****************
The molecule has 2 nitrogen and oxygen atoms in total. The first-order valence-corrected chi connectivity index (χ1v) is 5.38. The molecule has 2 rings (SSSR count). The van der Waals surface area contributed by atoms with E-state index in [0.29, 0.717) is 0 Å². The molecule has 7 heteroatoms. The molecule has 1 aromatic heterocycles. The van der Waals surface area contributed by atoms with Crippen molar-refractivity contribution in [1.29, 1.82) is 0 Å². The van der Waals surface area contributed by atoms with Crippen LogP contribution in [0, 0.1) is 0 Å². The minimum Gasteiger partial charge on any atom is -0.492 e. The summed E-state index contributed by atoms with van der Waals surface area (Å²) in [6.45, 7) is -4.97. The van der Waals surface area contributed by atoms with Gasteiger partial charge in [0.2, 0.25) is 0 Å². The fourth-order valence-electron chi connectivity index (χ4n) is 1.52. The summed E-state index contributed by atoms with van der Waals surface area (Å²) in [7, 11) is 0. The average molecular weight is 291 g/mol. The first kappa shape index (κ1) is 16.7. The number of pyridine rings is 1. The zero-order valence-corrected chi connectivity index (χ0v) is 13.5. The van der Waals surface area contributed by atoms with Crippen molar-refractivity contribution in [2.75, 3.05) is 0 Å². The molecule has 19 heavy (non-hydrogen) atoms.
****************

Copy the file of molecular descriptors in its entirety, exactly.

The molecule has 2 nitrogen and oxygen atoms in total. The first-order valence-corrected chi connectivity index (χ1v) is 5.38. The molecule has 2 rings (SSSR count). The van der Waals surface area contributed by atoms with E-state index in [0.29, 0.717) is 0 Å². The molecule has 7 heteroatoms. The molecule has 1 aromatic heterocycles. The van der Waals surface area contributed by atoms with Crippen molar-refractivity contribution in [1.29, 1.82) is 0 Å². The van der Waals surface area contributed by atoms with Crippen LogP contribution in [0, 0.1) is 0 Å². The minimum Gasteiger partial charge on any atom is -0.492 e. The summed E-state index contributed by atoms with van der Waals surface area (Å²) in [6.45, 7) is -4.97. The van der Waals surface area contributed by atoms with Gasteiger partial charge in [0.2, 0.25) is 0 Å². The fourth-order valence-electron chi connectivity index (χ4n) is 1.52. The summed E-state index contributed by atoms with van der Waals surface area (Å²) in [7, 11) is 0. The average molecular weight is 291 g/mol. The first kappa shape index (κ1) is 16.7. The number of pyridine rings is 1. The zero-order valence-corrected chi connectivity index (χ0v) is 13.5. The van der Waals surface area contributed by atoms with Crippen molar-refractivity contribution in [2.75, 3.05) is 0 Å². The molecule has 19 heavy (non-hydrogen) atoms.